What's it all about?
A candle across the room illuminates your book less well than a candle at your shoulder. The decline in illumination with distance is called falloff or attenuation and in a physics class you would learn that (for a point light) illumination (like gravity) declines in proportion to 1/r_squared, so if you double the distance, you get 1/4 the illumination.
Computer graphics programmers weren't entirely happy with the visual results achieved doing it "right" so they tried various alternatives. Most software offers you at least the choices explored here: no falloff, inverse-linear (1/r) falloff, and inverse-quadratic (1/r_squared) falloff.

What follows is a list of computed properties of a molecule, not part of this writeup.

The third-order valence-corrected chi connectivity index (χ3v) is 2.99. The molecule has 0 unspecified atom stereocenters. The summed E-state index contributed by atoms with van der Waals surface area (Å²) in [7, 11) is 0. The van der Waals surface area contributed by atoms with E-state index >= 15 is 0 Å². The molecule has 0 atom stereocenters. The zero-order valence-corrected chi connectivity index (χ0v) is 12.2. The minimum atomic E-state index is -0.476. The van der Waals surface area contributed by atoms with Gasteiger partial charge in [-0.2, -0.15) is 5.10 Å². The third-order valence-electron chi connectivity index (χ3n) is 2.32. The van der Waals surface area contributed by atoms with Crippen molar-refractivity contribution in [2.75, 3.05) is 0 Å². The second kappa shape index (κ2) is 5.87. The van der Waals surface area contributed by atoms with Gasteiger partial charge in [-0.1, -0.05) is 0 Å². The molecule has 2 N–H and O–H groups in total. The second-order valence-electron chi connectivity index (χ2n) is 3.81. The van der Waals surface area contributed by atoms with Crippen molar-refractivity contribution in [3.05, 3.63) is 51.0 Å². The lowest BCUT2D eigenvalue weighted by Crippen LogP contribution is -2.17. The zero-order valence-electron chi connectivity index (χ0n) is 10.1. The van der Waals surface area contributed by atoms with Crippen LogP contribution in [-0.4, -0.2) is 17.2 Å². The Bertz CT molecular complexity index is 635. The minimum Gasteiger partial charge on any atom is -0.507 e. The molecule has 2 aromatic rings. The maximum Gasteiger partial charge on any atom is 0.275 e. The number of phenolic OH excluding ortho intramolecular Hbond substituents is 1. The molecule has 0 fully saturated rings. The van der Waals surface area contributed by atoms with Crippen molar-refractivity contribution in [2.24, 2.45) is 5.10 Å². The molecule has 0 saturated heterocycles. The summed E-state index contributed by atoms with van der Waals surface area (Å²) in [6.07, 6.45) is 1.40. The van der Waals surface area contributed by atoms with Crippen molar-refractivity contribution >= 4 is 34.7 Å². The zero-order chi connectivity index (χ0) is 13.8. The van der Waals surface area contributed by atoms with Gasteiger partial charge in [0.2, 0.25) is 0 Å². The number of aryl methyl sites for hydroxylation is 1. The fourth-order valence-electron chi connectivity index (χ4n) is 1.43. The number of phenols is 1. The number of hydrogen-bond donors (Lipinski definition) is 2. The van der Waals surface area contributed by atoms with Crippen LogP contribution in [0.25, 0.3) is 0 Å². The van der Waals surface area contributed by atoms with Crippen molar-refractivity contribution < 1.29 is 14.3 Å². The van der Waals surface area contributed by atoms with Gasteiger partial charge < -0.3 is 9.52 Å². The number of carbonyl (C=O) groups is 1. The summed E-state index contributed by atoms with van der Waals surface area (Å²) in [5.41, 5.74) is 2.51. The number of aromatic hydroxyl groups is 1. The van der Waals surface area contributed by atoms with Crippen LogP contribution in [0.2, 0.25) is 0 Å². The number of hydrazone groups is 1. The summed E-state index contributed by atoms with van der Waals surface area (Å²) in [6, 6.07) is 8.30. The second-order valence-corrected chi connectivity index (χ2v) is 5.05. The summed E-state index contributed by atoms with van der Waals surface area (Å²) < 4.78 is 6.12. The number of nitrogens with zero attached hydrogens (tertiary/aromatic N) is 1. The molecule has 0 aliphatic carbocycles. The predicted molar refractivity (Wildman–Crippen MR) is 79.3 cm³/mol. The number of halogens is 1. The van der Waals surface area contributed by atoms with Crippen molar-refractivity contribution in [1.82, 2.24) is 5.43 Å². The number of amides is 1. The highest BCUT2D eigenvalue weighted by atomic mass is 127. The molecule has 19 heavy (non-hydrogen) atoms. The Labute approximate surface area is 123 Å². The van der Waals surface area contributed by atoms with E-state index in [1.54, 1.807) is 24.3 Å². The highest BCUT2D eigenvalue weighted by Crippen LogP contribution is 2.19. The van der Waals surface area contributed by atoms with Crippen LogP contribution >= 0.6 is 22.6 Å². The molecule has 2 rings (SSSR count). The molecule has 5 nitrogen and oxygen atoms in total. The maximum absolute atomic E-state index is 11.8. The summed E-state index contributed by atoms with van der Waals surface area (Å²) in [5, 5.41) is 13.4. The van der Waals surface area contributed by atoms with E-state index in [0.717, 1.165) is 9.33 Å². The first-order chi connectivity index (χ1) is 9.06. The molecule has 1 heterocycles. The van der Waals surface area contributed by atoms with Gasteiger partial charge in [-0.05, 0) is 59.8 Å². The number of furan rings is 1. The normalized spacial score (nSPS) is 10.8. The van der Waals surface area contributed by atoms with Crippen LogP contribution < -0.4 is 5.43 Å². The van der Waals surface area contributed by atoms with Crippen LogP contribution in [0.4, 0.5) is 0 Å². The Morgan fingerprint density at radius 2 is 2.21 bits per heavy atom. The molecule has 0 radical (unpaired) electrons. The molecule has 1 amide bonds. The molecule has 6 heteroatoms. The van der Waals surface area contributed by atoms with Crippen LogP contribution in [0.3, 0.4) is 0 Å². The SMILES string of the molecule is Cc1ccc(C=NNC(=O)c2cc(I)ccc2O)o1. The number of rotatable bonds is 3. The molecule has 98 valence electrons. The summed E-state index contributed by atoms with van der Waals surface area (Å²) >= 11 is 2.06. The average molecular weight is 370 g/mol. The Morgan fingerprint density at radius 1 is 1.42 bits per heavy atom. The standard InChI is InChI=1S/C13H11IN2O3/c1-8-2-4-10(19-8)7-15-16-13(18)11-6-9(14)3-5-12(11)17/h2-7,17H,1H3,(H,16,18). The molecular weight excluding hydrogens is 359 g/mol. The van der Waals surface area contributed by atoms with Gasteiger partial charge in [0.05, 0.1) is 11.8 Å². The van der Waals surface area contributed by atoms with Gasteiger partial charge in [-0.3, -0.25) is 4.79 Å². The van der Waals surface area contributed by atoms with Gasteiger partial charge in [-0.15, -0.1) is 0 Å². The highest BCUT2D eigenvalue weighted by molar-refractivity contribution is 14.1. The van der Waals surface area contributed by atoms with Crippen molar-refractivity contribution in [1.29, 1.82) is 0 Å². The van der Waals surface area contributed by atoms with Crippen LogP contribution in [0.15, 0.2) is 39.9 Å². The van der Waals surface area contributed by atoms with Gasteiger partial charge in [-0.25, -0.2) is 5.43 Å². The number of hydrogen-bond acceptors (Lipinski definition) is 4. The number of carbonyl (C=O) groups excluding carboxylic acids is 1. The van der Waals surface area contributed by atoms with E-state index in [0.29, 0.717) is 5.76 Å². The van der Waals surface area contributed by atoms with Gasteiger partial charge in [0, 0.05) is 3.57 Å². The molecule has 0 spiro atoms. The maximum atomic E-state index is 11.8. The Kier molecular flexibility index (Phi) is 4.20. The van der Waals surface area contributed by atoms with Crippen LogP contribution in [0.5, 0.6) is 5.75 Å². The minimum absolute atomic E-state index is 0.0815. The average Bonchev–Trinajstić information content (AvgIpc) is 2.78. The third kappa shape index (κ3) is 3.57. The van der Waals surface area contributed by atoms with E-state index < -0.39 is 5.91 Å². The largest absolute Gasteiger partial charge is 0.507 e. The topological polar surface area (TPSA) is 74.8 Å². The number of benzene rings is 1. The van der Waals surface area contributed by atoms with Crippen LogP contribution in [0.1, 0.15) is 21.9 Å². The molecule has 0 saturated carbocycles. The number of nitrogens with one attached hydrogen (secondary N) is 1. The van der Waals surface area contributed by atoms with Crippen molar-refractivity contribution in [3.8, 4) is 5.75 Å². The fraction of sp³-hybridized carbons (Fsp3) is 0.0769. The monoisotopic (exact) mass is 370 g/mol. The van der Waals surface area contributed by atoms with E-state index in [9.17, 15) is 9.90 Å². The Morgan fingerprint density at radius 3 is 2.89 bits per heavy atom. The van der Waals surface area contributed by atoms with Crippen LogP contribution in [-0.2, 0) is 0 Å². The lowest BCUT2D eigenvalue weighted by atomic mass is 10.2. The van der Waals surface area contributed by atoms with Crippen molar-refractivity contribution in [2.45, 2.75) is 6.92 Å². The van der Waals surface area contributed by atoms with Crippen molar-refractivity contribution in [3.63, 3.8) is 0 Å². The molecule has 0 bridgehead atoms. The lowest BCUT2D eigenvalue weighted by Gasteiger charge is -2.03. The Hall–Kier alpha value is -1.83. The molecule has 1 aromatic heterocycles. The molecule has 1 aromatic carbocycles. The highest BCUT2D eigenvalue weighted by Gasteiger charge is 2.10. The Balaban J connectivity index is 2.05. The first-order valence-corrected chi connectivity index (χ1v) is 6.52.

The following images explore some of the results you might obtain by experimenting with the "Falloff" parameter of point and cone lights. These images were done with just one light source, point or a cone, as indicated, set at 100% simple illumination, with a minimum (3%) ambient light level. A set of boxes is distributed at 14' intervals along a 100' strip of material, with the light source at one end.
Last updated: April, 2014